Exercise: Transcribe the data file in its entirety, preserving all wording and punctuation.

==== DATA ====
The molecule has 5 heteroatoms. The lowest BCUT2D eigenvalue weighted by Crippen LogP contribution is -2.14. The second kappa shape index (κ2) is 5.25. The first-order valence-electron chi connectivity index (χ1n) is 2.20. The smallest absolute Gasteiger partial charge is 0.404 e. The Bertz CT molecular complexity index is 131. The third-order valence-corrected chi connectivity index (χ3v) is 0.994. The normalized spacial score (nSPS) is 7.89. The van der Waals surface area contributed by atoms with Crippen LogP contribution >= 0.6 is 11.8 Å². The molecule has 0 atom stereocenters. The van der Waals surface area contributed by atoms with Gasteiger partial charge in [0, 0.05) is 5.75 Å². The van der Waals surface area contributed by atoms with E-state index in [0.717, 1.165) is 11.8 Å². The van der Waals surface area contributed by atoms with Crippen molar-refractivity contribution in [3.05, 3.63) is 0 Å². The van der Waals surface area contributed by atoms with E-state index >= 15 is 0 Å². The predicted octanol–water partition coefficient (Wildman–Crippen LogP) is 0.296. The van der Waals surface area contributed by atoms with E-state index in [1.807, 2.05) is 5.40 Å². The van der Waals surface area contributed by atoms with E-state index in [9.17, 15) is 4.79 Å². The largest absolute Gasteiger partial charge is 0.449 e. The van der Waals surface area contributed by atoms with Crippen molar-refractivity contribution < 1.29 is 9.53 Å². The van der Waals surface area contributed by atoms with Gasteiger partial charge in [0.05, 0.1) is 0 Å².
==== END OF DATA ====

The molecule has 5 heteroatoms. The lowest BCUT2D eigenvalue weighted by Crippen LogP contribution is -2.14. The second kappa shape index (κ2) is 5.25. The first-order valence-electron chi connectivity index (χ1n) is 2.20. The smallest absolute Gasteiger partial charge is 0.404 e. The Bertz CT molecular complexity index is 131. The third-order valence-corrected chi connectivity index (χ3v) is 0.994. The normalized spacial score (nSPS) is 7.89. The van der Waals surface area contributed by atoms with Crippen LogP contribution >= 0.6 is 11.8 Å². The molecule has 0 atom stereocenters. The van der Waals surface area contributed by atoms with Gasteiger partial charge in [0, 0.05) is 5.75 Å². The van der Waals surface area contributed by atoms with E-state index in [0.717, 1.165) is 11.8 Å². The van der Waals surface area contributed by atoms with Crippen molar-refractivity contribution in [3.05, 3.63) is 0 Å². The van der Waals surface area contributed by atoms with E-state index >= 15 is 0 Å². The predicted octanol–water partition coefficient (Wildman–Crippen LogP) is 0.296. The van der Waals surface area contributed by atoms with E-state index in [1.807, 2.05) is 5.40 Å². The van der Waals surface area contributed by atoms with E-state index in [9.17, 15) is 4.79 Å². The largest absolute Gasteiger partial charge is 0.449 e. The van der Waals surface area contributed by atoms with Crippen molar-refractivity contribution < 1.29 is 9.53 Å². The van der Waals surface area contributed by atoms with Gasteiger partial charge in [0.05, 0.1) is 0 Å².